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  1. 21 Jan '07 19:08
    Hello! Im new to Red Hot Pawn. Looks like a great place to learn and meet good people. Ive bin playing chess on and off for a while and Im really looking to learn this great game really well. I know how the pieces move and the rules but I dont know what to do to advance my game.
    Where do I go from here? I dont know much tactics or much about opening moves. Ive looked at opening moves like English opening but I have no clue why Im doing it or what to do after I open.

    Its frustrating. I want to push my self but dont really know where to start. I love this game. Its soooo much fun. The tactics, strategy and the history. Its great. Mabey I need someone to evaluate my game see where I should go from here. Olny problem is I dont think I have much of a game, if any. Well thaknyou and nice to meet you all.
  2. Standard member Diet Coke
    Forum Vampire
    21 Jan '07 19:42
    Play 20 games and then come back.
    Use 1/0 timebanks so you're not waiting.
  3. 21 Jan '07 19:48
    Play and learn from your mistakes (analyze your games). Get ready to blunder a lot
  4. 21 Jan '07 19:52
    I'd say that the first step would be to play a few games, concentrate on not giving material away for nothing. Without this first step, everything else is almost pointless!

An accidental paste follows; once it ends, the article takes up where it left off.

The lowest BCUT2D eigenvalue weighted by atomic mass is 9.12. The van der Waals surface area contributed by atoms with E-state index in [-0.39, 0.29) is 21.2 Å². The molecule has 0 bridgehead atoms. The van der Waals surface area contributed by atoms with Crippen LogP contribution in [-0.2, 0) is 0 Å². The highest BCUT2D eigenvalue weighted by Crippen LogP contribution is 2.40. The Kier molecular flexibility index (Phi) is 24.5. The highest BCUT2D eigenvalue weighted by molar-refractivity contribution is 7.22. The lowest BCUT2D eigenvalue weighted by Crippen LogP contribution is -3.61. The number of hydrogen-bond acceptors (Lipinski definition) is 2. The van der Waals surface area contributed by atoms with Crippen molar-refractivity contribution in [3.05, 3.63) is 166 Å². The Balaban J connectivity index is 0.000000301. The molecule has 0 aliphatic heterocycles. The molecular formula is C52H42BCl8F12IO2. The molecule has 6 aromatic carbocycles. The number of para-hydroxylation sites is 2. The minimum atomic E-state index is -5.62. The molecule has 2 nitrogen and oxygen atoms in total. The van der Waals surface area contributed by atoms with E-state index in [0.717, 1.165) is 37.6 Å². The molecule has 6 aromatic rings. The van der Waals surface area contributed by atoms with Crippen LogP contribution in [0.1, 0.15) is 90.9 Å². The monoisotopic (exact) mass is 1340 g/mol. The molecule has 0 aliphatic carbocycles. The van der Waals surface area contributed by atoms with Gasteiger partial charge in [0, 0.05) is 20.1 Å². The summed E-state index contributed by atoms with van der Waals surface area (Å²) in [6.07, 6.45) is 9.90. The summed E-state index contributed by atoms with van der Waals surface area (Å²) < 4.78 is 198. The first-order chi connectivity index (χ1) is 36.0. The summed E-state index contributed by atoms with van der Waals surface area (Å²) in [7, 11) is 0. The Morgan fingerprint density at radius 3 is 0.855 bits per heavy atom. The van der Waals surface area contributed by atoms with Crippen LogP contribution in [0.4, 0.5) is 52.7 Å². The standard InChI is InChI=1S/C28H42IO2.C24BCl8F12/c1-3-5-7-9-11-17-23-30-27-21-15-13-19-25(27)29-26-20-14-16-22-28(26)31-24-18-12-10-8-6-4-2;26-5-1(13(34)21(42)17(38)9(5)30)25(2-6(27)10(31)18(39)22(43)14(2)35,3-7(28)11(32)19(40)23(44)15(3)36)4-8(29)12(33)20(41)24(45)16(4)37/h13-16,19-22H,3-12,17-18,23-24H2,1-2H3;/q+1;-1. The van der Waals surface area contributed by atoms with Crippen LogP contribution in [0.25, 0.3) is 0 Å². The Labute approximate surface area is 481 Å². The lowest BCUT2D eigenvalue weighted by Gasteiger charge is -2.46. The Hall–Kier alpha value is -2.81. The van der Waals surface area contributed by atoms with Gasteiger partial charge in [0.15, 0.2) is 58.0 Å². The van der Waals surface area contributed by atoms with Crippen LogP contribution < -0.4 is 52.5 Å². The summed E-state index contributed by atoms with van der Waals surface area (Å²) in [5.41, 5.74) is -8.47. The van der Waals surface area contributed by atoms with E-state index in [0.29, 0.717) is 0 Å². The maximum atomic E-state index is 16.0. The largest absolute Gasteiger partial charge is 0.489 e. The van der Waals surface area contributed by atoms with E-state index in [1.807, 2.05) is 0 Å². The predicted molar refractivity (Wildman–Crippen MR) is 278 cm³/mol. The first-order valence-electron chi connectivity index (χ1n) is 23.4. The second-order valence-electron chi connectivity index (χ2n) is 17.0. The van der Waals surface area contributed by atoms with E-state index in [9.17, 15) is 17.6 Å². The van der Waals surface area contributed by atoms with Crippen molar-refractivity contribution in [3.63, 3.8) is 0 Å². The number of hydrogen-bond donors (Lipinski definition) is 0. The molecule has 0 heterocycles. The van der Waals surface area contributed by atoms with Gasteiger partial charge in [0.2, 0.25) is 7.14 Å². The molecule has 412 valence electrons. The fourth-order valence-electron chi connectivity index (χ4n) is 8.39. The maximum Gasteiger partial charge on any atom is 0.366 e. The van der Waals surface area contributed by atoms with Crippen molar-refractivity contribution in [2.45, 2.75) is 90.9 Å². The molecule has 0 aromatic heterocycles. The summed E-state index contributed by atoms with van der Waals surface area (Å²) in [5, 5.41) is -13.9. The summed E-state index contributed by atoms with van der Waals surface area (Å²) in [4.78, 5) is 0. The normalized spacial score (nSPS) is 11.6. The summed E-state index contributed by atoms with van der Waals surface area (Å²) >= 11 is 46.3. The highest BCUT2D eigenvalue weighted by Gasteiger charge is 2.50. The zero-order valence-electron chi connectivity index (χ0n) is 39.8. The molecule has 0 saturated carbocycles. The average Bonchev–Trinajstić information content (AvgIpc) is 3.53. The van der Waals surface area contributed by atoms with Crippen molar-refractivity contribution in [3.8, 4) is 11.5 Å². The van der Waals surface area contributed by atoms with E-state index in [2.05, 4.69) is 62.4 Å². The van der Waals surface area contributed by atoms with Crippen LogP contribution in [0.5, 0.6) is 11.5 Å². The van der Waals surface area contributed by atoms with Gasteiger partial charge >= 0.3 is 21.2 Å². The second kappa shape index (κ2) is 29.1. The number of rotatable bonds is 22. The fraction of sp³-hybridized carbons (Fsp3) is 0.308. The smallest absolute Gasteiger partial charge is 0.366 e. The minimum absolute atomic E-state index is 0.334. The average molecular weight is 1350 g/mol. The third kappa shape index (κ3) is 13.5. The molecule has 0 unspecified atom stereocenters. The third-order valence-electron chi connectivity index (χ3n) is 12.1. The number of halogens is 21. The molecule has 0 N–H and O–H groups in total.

Once you finish a game look at it again, if you lost it, then look to see what your opponent did to win the game, try and emulate what your opponent did to you by doing it to others.
  5. 21 Jan '07 19:53
    IF you are in a populated area try to find a club near you.
  6. 21 Jan '07 19:54
    Originally posted by Diet Coke
    Play 20 games and then come back.
    Use 1/0 timebanks so you're not waiting.
    1/0 timebanks will get you crappy results. If you're new you need to think about your moves. Play 3/7s like a normal person.
  7. 21 Jan '07 20:40
    as others say, you should try to play some games. if you feel inconfortable and want to read more, i may recommend those lessons: http://www.chesskids.com/lessons04.shtml
    they seems to be targeted for kids, but the material there is very good for any begginer.
  8. Standard member Yuga
    Renaissance
    21 Jan '07 20:47 / 1 edit
    Originally posted by Joe Burgess
    Hello! Im new to Red Hot Pawn. Looks like a great place to learn and meet good people. Ive bin playing chess on and off for a while and Im really looking to learn this great game really well. .
    Develop your pieces (generally don't move your pieces twice in the opening: center pawns, Knights, Bishops, then centralized Rooks, Q generally on second file , castle quickly (as possible) generally, play basic openings, and gambits (for example as white: Smith Morra e4 c5 d4 cd c3 dc Nxc). Learn the ideas behind each move, and basic traps, skewers, forks, discovery attack, the relative value of each piece. Don't trade off pieces without having reason to. Pawn structure isn't of importance right now, and I'd probably recommend learning only basic endgames, and mates, as you probably won't being seeing too many of those early. Learn from your mistakes, how to attack/defend, easier said than done, as you have to recognize them. Make sure all your moves have a purpose Most importantly, have fun!

    Maybe if you post some of your completed games in the forum, some kind soul will properly analyse them.

    (Edit: The next person who recommends books, tactical exercises, or memorizing openings to a n00b gets whacked. Initially, playing the game, and proper post-game analysis is best.)
  9. 21 Jan '07 20:48
    Originally posted by Joe Burgess